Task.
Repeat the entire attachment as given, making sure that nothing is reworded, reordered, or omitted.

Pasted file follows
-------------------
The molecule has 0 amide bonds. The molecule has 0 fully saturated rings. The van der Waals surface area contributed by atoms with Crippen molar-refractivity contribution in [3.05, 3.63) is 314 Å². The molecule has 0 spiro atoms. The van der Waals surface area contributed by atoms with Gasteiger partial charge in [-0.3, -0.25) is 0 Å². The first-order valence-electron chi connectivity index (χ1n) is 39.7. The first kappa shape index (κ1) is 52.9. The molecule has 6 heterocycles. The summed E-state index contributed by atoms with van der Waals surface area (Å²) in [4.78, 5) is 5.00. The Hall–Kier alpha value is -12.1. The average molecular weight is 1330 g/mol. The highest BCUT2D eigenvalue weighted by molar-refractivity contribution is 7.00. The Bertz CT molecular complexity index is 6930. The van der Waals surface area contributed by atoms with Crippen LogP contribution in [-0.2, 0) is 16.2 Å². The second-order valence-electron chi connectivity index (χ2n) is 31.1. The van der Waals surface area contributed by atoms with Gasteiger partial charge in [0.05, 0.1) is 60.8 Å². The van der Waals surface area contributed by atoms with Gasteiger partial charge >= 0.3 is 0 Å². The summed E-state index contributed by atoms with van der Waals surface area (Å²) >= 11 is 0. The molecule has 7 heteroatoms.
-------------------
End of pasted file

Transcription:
The molecule has 0 amide bonds. The molecule has 0 fully saturated rings. The van der Waals surface area contributed by atoms with Crippen molar-refractivity contribution in [3.05, 3.63) is 314 Å². The molecule has 0 spiro atoms. The van der Waals surface area contributed by atoms with Gasteiger partial charge in [-0.3, -0.25) is 0 Å². The first-order valence-electron chi connectivity index (χ1n) is 39.7. The first kappa shape index (κ1) is 52.9. The molecule has 6 heterocycles. The summed E-state index contributed by atoms with van der Waals surface area (Å²) in [4.78, 5) is 5.00. The Hall–Kier alpha value is -12.1. The average molecular weight is 1330 g/mol. The highest BCUT2D eigenvalue weighted by molar-refractivity contribution is 7.00. The Bertz CT molecular complexity index is 6930. The van der Waals surface area contributed by atoms with Crippen LogP contribution in [-0.2, 0) is 16.2 Å². The second-order valence-electron chi connectivity index (χ2n) is 31.1. The van der Waals surface area contributed by atoms with Gasteiger partial charge in [0.05, 0.1) is 60.8 Å². The van der Waals surface area contributed by atoms with Gasteiger partial charge >= 0.3 is 0 Å². The summed E-state index contributed by atoms with van der Waals surface area (Å²) >= 11 is 0. The molecule has 7 heteroatoms.